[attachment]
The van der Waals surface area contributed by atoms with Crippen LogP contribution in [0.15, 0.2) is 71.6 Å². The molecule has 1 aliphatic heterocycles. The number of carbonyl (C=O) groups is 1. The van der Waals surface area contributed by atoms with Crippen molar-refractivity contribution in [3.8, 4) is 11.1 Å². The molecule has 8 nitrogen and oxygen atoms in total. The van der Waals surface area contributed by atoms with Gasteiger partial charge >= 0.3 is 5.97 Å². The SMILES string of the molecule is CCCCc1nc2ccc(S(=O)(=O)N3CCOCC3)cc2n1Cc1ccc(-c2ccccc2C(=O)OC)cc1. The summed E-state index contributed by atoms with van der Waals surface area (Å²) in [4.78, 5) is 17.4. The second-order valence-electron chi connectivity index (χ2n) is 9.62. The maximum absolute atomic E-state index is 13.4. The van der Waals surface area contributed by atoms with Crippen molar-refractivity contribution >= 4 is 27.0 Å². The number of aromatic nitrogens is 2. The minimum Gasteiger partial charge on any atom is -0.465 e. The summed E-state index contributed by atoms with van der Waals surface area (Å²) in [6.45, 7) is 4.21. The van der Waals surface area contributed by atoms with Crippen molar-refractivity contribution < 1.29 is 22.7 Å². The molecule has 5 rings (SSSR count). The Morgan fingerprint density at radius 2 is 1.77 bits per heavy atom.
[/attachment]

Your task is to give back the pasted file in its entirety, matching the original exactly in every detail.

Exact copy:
The van der Waals surface area contributed by atoms with Crippen LogP contribution in [0.15, 0.2) is 71.6 Å². The molecule has 1 aliphatic heterocycles. The number of carbonyl (C=O) groups is 1. The van der Waals surface area contributed by atoms with Crippen molar-refractivity contribution in [3.8, 4) is 11.1 Å². The molecule has 8 nitrogen and oxygen atoms in total. The van der Waals surface area contributed by atoms with Gasteiger partial charge >= 0.3 is 5.97 Å². The SMILES string of the molecule is CCCCc1nc2ccc(S(=O)(=O)N3CCOCC3)cc2n1Cc1ccc(-c2ccccc2C(=O)OC)cc1. The summed E-state index contributed by atoms with van der Waals surface area (Å²) in [4.78, 5) is 17.4. The second-order valence-electron chi connectivity index (χ2n) is 9.62. The maximum absolute atomic E-state index is 13.4. The van der Waals surface area contributed by atoms with Crippen molar-refractivity contribution >= 4 is 27.0 Å². The number of aromatic nitrogens is 2. The minimum Gasteiger partial charge on any atom is -0.465 e. The summed E-state index contributed by atoms with van der Waals surface area (Å²) in [6.45, 7) is 4.21. The van der Waals surface area contributed by atoms with Crippen molar-refractivity contribution < 1.29 is 22.7 Å². The molecule has 5 rings (SSSR count). The Morgan fingerprint density at radius 2 is 1.77 bits per heavy atom.